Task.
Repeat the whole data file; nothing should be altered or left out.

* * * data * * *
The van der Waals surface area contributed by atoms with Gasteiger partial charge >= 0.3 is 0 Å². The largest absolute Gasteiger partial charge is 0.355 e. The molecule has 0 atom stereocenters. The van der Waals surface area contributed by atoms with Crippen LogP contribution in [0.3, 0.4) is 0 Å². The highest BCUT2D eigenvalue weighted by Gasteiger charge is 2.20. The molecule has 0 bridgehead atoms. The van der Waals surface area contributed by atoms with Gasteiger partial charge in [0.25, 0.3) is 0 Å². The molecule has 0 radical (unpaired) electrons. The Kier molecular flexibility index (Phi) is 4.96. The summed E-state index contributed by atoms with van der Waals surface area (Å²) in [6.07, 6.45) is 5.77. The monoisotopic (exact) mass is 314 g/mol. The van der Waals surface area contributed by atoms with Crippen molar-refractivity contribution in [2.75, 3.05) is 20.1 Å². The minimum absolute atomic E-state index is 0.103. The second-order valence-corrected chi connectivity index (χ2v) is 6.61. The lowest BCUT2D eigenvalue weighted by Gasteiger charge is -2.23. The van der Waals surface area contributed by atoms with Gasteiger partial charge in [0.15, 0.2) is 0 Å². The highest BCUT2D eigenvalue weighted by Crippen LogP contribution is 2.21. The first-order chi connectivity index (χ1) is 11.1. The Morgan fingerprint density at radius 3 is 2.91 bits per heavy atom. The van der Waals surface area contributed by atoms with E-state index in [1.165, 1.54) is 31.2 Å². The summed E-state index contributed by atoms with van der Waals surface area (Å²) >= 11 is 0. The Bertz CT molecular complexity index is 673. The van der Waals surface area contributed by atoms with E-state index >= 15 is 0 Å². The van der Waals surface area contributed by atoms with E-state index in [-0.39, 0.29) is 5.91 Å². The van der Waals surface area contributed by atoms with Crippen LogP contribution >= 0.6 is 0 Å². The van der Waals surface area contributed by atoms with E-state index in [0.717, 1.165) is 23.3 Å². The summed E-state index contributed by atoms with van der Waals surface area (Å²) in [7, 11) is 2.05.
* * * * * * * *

The van der Waals surface area contributed by atoms with Gasteiger partial charge >= 0.3 is 0 Å². The largest absolute Gasteiger partial charge is 0.355 e. The molecule has 0 atom stereocenters. The van der Waals surface area contributed by atoms with Crippen LogP contribution in [0.3, 0.4) is 0 Å². The highest BCUT2D eigenvalue weighted by Gasteiger charge is 2.20. The molecule has 0 bridgehead atoms. The van der Waals surface area contributed by atoms with Gasteiger partial charge in [0.25, 0.3) is 0 Å². The molecule has 0 radical (unpaired) electrons. The Kier molecular flexibility index (Phi) is 4.96. The summed E-state index contributed by atoms with van der Waals surface area (Å²) in [6.07, 6.45) is 5.77. The monoisotopic (exact) mass is 314 g/mol. The van der Waals surface area contributed by atoms with Crippen molar-refractivity contribution in [2.75, 3.05) is 20.1 Å². The minimum absolute atomic E-state index is 0.103. The second-order valence-corrected chi connectivity index (χ2v) is 6.61. The lowest BCUT2D eigenvalue weighted by Gasteiger charge is -2.23. The van der Waals surface area contributed by atoms with Gasteiger partial charge in [0.15, 0.2) is 0 Å². The highest BCUT2D eigenvalue weighted by Crippen LogP contribution is 2.21. The first-order chi connectivity index (χ1) is 11.1. The Morgan fingerprint density at radius 3 is 2.91 bits per heavy atom. The van der Waals surface area contributed by atoms with E-state index in [1.165, 1.54) is 31.2 Å². The summed E-state index contributed by atoms with van der Waals surface area (Å²) >= 11 is 0. The Bertz CT molecular complexity index is 673. The van der Waals surface area contributed by atoms with E-state index >= 15 is 0 Å². The van der Waals surface area contributed by atoms with E-state index in [-0.39, 0.29) is 5.91 Å². The van der Waals surface area contributed by atoms with Crippen LogP contribution >= 0.6 is 0 Å². The van der Waals surface area contributed by atoms with E-state index in [0.717, 1.165) is 23.3 Å². The summed E-state index contributed by atoms with van der Waals surface area (Å²) in [7, 11) is 2.05.